That’s when the world’s oldest parliament strictly banned importing horses. An Icelandic horse that has left the country once can never return due to the risk of contracting diseases. Therefore, the horses living in Iceland are seldom vaccinated because they are so isolated from diseases common elsewhere. Today, there are 100,000 purebred Icelandic horses registered in Iceland alone.
8. Can Survive in Extreme Temperatures
The wild Icelandic Horse herds are used to wandering long distances to find pasture and water. Only the strongest ones managed to survive, and one huge bonus for dealing with the tough environment was to not be too tall. Therefore, the height of the Icelandic horse’s withers remained between 125 and 145 centimeters.
They have a very thick coat, so thick that they can have multiple centimeters of snow layered on top of their coat, and yet the horse is dry and warm closest to the body. They are double-coated which is made up of a soft undercoat and a water-repellent topcoat. The mane and tail is also very sturdy to shield from the cold.
9. 4 Different types of Icelandic Horses
Throughout histiry – four “different types” of Icelandic horses have been bred. Even if there are not any major differences in the horses, they can be bred for different purposes. Stockier Icelandic Horses with good conformation were bred for farm work and harness driving. While others were bred for meat production, since the cold climate made it impossible for the people to survive merely on cattle. The most famous type of Icelandic Horse was bred on the southwest parts of Iceland and it resembles the exmoor pony and is used for riding.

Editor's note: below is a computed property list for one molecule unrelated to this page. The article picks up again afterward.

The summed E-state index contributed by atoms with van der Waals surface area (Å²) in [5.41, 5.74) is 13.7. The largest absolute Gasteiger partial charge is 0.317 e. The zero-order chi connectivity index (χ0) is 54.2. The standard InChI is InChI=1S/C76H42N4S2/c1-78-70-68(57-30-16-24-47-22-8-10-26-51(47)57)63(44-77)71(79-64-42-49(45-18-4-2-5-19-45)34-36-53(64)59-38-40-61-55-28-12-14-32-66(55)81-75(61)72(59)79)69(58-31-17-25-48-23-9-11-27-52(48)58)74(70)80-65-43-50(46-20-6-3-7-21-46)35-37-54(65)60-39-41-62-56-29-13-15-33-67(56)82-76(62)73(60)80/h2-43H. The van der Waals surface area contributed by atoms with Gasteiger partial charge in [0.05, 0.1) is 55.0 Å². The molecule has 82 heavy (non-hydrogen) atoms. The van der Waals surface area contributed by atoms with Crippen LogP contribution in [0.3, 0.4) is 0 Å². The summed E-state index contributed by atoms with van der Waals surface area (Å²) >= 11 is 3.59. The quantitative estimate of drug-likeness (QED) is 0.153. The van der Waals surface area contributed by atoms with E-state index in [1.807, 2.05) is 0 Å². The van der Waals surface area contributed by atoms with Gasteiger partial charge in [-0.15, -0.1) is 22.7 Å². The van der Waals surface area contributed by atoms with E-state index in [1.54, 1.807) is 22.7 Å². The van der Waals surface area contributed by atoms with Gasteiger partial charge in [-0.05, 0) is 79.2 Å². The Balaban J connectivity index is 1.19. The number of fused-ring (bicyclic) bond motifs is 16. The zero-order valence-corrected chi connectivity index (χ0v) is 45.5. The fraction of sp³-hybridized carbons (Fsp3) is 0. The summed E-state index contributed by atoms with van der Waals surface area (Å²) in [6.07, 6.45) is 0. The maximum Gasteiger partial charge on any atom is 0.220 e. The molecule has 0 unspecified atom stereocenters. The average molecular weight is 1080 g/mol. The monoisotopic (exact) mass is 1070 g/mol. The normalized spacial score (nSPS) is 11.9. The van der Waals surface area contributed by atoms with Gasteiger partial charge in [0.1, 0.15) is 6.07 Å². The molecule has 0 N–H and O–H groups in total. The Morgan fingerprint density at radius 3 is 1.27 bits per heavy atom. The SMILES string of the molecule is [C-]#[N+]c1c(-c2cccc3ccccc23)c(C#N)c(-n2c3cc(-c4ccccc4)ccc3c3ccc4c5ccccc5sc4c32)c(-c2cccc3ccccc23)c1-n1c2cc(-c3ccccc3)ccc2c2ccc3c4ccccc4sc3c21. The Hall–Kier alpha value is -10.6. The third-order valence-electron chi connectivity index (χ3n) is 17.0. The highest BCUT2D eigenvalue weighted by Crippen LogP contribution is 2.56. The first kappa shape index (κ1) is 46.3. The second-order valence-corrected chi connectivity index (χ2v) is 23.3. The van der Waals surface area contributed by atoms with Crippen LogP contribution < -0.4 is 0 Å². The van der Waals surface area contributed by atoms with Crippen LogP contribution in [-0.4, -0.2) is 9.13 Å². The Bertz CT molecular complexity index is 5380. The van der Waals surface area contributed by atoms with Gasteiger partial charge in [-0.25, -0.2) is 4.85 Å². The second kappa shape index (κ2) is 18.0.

10. The Only Horse Breed Allowed of Iceland
It has been illegal to import horse to Iceland for the last 1000 years which has allowed the island to protect the Icelandic Horse breed from poor breeding programs and diseases. Once an Icelandic Horse leaves the Iceland, they are never allowed to return. This makes the price if buying and Icelandic horse from Iceland very high. However many reputable Icelandic horse breeders dream of having a purebred Icelandic Horse that was born on the Iceland with pure bloodlines and exported from there as a youngster.
In 982 AD the Icelandic Althing (parliament) passed laws prohibiting the importation of horses into Iceland,Wikipedia
11. Bonus: Perfect Beginner Horses
Icelandic horses have similar characteristic to draft horses, they tend to be kind and gentle creatures making them perfect beginner horses. Their small size also make them less intimidating to the unexperienced handler and their hardworking mentally makes them a joy to work with. The Icelandic horse breed is therefore a popular breed for tourist trail ride operators in Scandinavia where the breed is fairly common.